Saturday, October 31, 2009

Tikkun HaKlali (General Remedy)

Tikkun HaKlali is a selection of Ten Psalms that Rabbi Nachman recommened for recital as a general spiritual remedy bringing inner purity and joy as well as many other benefits.

The psalms are: 16, 32, 41, 42, 59, 77, 90, 105, 137 and 150.

They are to be recited in the same order in which they appear in Sefer Tehillim (Book of Psalms).

The Ten Psalms correspond to the Ten Kinds of Song.  These ten melodies are the true remedy.  There is a specific remedy for each sin, but this is the General Remedy. (Sichot Haran #141)

The Tikkun HaKlali video/music is by Erez Yechiel set to an entrancing meditative melody while being sung, in prayer), by the artist and is available at Remarkable Maven website.

There are places so fine and narrow that no remedy has the power to penetrate them except through the Tikkun HaKlali (General Remedy), which injects healing into even the narrowest, finest places.  First it is necessary to apply the General Remedy, and through this all the individual flaws will automatically be rectified.

Rabbi Nachman:

I am very positive in everything I say.  But I am most positive in regard to the great benefit of these Ten Psalms.

Friday, October 30, 2009

Shabbat Shalom - Sabbath Scene from Fiddler on the Roof

Shabbat Shalom!

Parashat Lech Lecha

"To your seed I have given this land..."

Parashat Lech Lecha
Bereishit 12:1 - 17:27

What made Avraham unique? Why was he so beloved by G-d? After all, he wasn't the first tzaddik - righteous man - to walk the earth. Noach was also called tzaddik. Nor was Avraham the first human to be addressed by G-d or entrusted by G-d with a task to perform. Again Noach preceded Avraham on both counts. So what distinguished Avraham, and why was G-d determined to make him "the father of a multitude of nations?" (Genesis 17:4)

Torah introduces us to Avraham avinu, (Abraham our patriarch), at the age of seventy five, exactly half way through his life. It is at this point that G-d first calls to Avraham, "Go forth from your land and from your birthplace and from your father's house, to the land that I will show you." (ibid 12:1) This is, indeed, the first time that G-d spoke directly to Avraham, but it didn't occur in a vacuum. An extensive midrashic literature fills in for us what transpired during Avraham's first seventy five years. As a child he already questioned the bon-ton politically correct assumptions of his day. His father Terach crafted and sold idols for good money. Demand was high, and it was an honest living. But young Avraham questioned the underlining veracity of the idol worship culture in which he was steeped, and one day, when left on his own to tend his father's store, he smashed all the idols. All the idols but one, that is, and when Terach returned, and to his great dismay, discovered the shattered idols, he demanded to know who was responsible. Avraham pointed to the one standing idol, "He did it." "Balderdash!" Terach castigated him, "That's only a lifeless lump of clay!" And so Avraham began his life-long effort of seeking G-d in the world and making His presence known to his fellow man.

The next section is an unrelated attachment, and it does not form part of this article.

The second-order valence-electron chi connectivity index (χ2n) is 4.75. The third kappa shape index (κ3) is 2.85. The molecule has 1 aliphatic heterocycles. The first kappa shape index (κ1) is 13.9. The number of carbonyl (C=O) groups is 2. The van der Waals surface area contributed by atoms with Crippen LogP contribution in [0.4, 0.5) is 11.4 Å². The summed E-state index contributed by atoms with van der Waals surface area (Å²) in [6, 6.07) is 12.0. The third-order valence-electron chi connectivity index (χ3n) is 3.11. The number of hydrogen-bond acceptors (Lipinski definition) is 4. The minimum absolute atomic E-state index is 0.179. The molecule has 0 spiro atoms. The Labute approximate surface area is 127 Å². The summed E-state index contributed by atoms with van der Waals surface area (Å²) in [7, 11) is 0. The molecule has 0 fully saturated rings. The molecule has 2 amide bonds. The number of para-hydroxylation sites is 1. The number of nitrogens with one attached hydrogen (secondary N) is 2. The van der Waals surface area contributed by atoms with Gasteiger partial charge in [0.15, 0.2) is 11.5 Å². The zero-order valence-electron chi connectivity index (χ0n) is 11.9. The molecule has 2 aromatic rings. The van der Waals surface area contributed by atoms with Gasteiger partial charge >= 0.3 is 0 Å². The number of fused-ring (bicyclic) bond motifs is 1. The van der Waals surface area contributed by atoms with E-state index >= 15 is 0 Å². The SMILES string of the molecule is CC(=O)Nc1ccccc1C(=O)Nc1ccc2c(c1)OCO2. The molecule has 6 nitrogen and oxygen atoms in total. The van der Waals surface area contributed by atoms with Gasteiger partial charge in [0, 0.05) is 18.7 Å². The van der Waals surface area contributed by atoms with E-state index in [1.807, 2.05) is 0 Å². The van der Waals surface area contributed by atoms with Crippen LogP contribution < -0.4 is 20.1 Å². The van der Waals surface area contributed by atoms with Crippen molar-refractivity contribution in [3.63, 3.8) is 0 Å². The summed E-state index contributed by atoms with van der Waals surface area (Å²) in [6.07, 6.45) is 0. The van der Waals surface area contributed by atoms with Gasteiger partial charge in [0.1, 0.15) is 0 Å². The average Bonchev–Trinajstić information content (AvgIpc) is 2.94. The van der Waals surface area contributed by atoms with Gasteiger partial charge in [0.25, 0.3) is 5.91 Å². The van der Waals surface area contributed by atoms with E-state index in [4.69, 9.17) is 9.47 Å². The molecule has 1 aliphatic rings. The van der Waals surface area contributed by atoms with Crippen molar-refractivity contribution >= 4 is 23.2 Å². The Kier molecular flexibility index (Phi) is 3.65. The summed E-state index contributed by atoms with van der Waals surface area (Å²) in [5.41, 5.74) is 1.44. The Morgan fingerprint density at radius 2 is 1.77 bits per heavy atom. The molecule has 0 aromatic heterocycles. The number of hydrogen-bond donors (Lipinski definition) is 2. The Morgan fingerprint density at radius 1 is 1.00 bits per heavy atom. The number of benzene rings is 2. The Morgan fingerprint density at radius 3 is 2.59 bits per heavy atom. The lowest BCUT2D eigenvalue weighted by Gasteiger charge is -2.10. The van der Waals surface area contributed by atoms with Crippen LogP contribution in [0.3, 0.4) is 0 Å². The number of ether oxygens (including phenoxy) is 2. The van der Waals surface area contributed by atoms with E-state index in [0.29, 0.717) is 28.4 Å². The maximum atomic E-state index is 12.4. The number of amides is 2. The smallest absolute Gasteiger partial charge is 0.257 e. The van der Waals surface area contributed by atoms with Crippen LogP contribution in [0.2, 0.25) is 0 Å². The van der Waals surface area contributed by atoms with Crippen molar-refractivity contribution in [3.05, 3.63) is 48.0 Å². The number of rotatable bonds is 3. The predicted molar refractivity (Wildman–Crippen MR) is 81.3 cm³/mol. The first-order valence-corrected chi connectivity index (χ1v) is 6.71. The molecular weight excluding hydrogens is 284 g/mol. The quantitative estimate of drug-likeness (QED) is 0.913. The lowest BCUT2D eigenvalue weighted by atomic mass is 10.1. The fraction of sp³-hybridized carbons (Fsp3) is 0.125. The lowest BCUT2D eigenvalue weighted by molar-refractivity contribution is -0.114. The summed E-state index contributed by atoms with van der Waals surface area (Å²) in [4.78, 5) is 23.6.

And it is this which distinguished Avraham. Avraham sought G-d, long before G-d sought Avraham. Noach was a tzaddik, but Avraham was a man of tzedaka - he actively extended himself toward his fellow man, and expressed his love of the One G-d through his acts of kindness to others. Noach walked with G-d, but Avraham walked before G-d, searching G-d's ways, questioning G-d's justice, testing G-d's promise. Precocious from the get-go, Avraham showed to G-d the "sign of life" that G-d had been waiting twenty generations to see! At last a child of G-d that sought out his Heavenly Father, spending a lifetime emulating G-d's attributes of loving kindness and building a community of fellow seekers.

Little wonder that G-d took such delight in Avraham and saw to it that Avraham and Sara would give birth to a single child, Yitzchak, through whom the future nation of Israel would be built, and showed to Avraham the land of Israel, precious in G-d's eye, to be inherited by Avraham's progeny.

Today, a thousand generations later, Avraham's children have returned to the land. Just as G-d commanded Avraham to walk the length and the breadth of the land, and to thereby inherit it, we, too, must traverse the land of Israel from the north to the south and from the west to the east, and by doing so, take possession of it. But the key to our return is not simply traversing the land in a mechanical fashion, but traversing the land as Avraham did, spreading G-d's light, revealing G-d's way, and sharing G-d's love with our fellow man. For we are the seed of Avraham, and to us G-d has given this land.

-Rabbi Chaim Richman of The Temple Institute

Monday, October 26, 2009

Yarzeit of Rachel Imeinu

11 Cheshvan - Yarzeit of Rachel Imeinu
(falls on Thursday Oct. 29, 2009) 

Born: 2170 (1590 BCE)
Died: 2208 (1557  BCE)